2022 and its challenges for Latin America
In great part, progress in social issues go hand in hand with those who hold political power. Coming elections are key for Brazil and Colombia.
MORE IN THIS SECTION
The twist in the political map of Latin America is only a glimpse of what may occur in 2022. The crisis in the economic model; which is represented by an acute inequality, a high level of unemployment, a great level of informal work and a decrease in food safety, may well be what drives the future events in the year ahead.
The disposition of the newly elected in 2021 sheds some light on the character of those who will soon face the challenge to change the living conditions of its citizens.
In Honduras Xiomara Castro won the elections in a country ravaged by corruption, by accusations to the members of the governing National Party of having connections with narcotraffic, by common crime and by mass migration to the United States due to the lack of opportunities to get ahead. Castro is the first female president, who also brings a socialist proposal. The average Honduran hopes for a decrease in inequality in all areas. It will all be about confronting the inner right and the right in the rest of the continent.
Chile is in the same tenor with the victory of Gabriel Boric with greater influence on leftist and progressive sectors in the region. With this, Chile breaks with the traces left by Pinochet’s dictatorship. We cannot forget about the victory of Pedro Castillo, in Peru, who has had to resist the opposition by the Congress and sectors that have stayed in power in this country.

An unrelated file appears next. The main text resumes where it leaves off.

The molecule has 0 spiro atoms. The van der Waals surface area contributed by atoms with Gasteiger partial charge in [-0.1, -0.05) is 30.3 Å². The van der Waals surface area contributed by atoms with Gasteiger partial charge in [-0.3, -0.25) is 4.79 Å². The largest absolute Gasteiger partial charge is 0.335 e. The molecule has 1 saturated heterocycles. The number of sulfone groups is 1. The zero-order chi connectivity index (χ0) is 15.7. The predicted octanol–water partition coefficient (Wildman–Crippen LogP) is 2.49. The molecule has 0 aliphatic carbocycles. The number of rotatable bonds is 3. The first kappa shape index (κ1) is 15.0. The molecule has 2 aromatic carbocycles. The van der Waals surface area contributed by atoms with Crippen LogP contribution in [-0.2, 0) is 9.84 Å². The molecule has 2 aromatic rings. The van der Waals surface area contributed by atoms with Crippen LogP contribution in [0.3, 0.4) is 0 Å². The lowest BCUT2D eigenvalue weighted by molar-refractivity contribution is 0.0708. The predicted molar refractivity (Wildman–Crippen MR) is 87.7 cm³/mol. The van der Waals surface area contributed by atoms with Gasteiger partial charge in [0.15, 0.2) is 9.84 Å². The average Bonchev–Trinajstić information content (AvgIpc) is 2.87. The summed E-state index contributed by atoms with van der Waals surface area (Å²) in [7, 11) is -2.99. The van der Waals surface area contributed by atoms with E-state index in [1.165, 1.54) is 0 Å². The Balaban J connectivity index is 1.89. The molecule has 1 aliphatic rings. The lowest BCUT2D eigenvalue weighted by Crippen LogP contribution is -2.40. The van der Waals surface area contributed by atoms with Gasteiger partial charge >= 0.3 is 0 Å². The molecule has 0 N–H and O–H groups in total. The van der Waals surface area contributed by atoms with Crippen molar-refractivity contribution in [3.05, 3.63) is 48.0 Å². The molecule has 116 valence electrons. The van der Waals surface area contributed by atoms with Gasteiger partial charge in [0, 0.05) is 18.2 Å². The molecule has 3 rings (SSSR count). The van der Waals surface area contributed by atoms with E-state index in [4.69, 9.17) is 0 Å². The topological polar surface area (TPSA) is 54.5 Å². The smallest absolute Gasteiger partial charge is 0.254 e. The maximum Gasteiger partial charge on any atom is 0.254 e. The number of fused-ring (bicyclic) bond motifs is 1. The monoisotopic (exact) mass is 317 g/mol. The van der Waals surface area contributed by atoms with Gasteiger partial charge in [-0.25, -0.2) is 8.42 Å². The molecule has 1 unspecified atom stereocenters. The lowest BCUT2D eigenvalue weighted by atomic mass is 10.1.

In 2022, all eyes are on the elections in Colombia and Brazil, which have had terrible results, at least in social matters with two right-wing administrations that reached the worst acceptance levels in years. The horrific performance of Iván Duque and Raúl Bolsonaro are the best argument used by the candidates aspiring for the Presidency.
In Colombia, Gustavo Petro, leading a center-left coalition, would break a tradition of administrations inherited from sectors that have directed the destinies of Colombians. At the center of his government program are actions to tackle the causes of climate change, the implementation of the Peace Agreement with the former guerilla FARC –which would benefit the rural sector– and the adjustment of the economic model to prioritize national production. Before the first presidential round, in May, Colombians will go to the voting booths in March to elect congressmen, a key election to guarantee governability of the winner.
Brazil, the South American giant, will hold general elections in October. The favorite candidate is ex-president Luiz Inácio Lula Da Silva, who drastically changed the living conditions of a great part of Brazilians.
It remains to be seen if a rival appears in the next months prior to elections. The same goes for Colombia amid favoritism for Petro.
Should Petro and Lula be elected, a new Alliance of progressive or left governments would be formed, just like it happened in Hugo Chávez’s era, tilting the scale in the continent, with an extra-challenge of not adding to the frustration in the region. Another factor to this equation: the way relationships are established with the United States.